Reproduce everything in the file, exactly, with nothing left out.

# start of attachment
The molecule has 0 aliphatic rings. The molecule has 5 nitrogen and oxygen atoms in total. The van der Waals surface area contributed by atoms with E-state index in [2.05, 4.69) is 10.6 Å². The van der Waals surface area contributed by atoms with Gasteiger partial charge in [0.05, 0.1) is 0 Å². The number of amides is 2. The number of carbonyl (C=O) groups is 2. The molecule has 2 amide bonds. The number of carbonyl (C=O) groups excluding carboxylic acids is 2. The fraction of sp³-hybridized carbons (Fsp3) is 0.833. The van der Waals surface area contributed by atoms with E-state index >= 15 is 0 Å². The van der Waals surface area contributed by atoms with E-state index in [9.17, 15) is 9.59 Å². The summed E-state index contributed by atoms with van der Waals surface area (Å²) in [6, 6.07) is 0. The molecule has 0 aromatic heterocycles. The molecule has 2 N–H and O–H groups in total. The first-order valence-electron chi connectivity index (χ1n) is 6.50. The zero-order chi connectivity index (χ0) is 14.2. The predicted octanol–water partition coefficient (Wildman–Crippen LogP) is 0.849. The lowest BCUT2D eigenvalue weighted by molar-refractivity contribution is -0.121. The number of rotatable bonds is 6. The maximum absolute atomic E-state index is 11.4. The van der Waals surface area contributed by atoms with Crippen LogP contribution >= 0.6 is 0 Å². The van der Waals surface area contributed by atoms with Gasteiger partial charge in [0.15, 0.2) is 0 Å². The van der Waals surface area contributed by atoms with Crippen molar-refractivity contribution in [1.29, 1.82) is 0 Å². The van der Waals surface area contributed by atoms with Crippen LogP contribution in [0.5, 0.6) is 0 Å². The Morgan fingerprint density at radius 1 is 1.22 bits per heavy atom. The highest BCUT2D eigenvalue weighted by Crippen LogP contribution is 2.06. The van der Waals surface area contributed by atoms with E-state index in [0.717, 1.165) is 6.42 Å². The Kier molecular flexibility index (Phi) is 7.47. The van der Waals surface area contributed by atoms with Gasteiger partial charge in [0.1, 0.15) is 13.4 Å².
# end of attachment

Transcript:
The molecule has 0 aliphatic rings. The molecule has 5 nitrogen and oxygen atoms in total. The van der Waals surface area contributed by atoms with E-state index in [2.05, 4.69) is 10.6 Å². The van der Waals surface area contributed by atoms with Gasteiger partial charge in [0.05, 0.1) is 0 Å². The number of amides is 2. The number of carbonyl (C=O) groups is 2. The molecule has 2 amide bonds. The number of carbonyl (C=O) groups excluding carboxylic acids is 2. The fraction of sp³-hybridized carbons (Fsp3) is 0.833. The van der Waals surface area contributed by atoms with E-state index >= 15 is 0 Å². The van der Waals surface area contributed by atoms with E-state index in [9.17, 15) is 9.59 Å². The summed E-state index contributed by atoms with van der Waals surface area (Å²) in [6, 6.07) is 0. The molecule has 0 aromatic heterocycles. The molecule has 2 N–H and O–H groups in total. The first-order valence-electron chi connectivity index (χ1n) is 6.50. The zero-order chi connectivity index (χ0) is 14.2. The predicted octanol–water partition coefficient (Wildman–Crippen LogP) is 0.849. The lowest BCUT2D eigenvalue weighted by molar-refractivity contribution is -0.121. The number of rotatable bonds is 6. The maximum absolute atomic E-state index is 11.4. The van der Waals surface area contributed by atoms with Crippen LogP contribution >= 0.6 is 0 Å². The van der Waals surface area contributed by atoms with Gasteiger partial charge in [0.15, 0.2) is 0 Å². The van der Waals surface area contributed by atoms with Crippen molar-refractivity contribution in [1.29, 1.82) is 0 Å². The van der Waals surface area contributed by atoms with Crippen LogP contribution in [0.5, 0.6) is 0 Å². The Morgan fingerprint density at radius 1 is 1.22 bits per heavy atom. The highest BCUT2D eigenvalue weighted by Crippen LogP contribution is 2.06. The van der Waals surface area contributed by atoms with E-state index in [0.717, 1.165) is 6.42 Å². The Kier molecular flexibility index (Phi) is 7.47. The van der Waals surface area contributed by atoms with Gasteiger partial charge in [0.1, 0.15) is 13.4 Å².